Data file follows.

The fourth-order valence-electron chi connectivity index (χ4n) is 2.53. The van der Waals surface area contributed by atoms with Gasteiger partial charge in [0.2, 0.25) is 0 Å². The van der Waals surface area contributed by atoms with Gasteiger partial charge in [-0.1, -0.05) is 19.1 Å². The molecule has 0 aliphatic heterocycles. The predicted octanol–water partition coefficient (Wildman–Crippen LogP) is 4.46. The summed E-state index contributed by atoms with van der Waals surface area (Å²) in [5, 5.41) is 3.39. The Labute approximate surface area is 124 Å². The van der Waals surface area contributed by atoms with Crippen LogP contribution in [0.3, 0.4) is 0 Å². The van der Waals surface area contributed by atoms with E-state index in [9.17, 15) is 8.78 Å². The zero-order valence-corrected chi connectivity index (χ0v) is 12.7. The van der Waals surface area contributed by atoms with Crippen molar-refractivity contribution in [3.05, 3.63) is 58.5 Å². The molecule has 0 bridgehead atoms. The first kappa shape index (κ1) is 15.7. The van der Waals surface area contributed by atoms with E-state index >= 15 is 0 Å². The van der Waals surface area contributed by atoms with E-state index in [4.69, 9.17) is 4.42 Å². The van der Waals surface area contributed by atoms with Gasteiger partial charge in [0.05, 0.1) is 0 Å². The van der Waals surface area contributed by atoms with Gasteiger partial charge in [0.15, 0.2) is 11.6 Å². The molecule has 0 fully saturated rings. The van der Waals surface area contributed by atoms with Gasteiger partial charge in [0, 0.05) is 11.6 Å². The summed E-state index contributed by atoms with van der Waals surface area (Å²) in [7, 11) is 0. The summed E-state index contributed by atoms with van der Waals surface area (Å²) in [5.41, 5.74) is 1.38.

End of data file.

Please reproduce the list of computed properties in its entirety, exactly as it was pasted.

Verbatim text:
The fourth-order valence-electron chi connectivity index (χ4n) is 2.53. The van der Waals surface area contributed by atoms with Gasteiger partial charge in [0.2, 0.25) is 0 Å². The van der Waals surface area contributed by atoms with Gasteiger partial charge in [-0.1, -0.05) is 19.1 Å². The molecule has 0 aliphatic heterocycles. The predicted octanol–water partition coefficient (Wildman–Crippen LogP) is 4.46. The summed E-state index contributed by atoms with van der Waals surface area (Å²) in [5, 5.41) is 3.39. The Labute approximate surface area is 124 Å². The van der Waals surface area contributed by atoms with Crippen LogP contribution in [0.3, 0.4) is 0 Å². The van der Waals surface area contributed by atoms with E-state index in [9.17, 15) is 8.78 Å². The zero-order valence-corrected chi connectivity index (χ0v) is 12.7. The van der Waals surface area contributed by atoms with Crippen molar-refractivity contribution in [3.05, 3.63) is 58.5 Å². The molecule has 0 bridgehead atoms. The first kappa shape index (κ1) is 15.7. The van der Waals surface area contributed by atoms with E-state index >= 15 is 0 Å². The van der Waals surface area contributed by atoms with E-state index in [4.69, 9.17) is 4.42 Å². The van der Waals surface area contributed by atoms with Gasteiger partial charge in [0.05, 0.1) is 0 Å². The van der Waals surface area contributed by atoms with Gasteiger partial charge in [0.15, 0.2) is 11.6 Å². The molecule has 0 fully saturated rings. The van der Waals surface area contributed by atoms with Gasteiger partial charge in [0, 0.05) is 11.6 Å². The summed E-state index contributed by atoms with van der Waals surface area (Å²) in [7, 11) is 0. The summed E-state index contributed by atoms with van der Waals surface area (Å²) in [5.41, 5.74) is 1.38.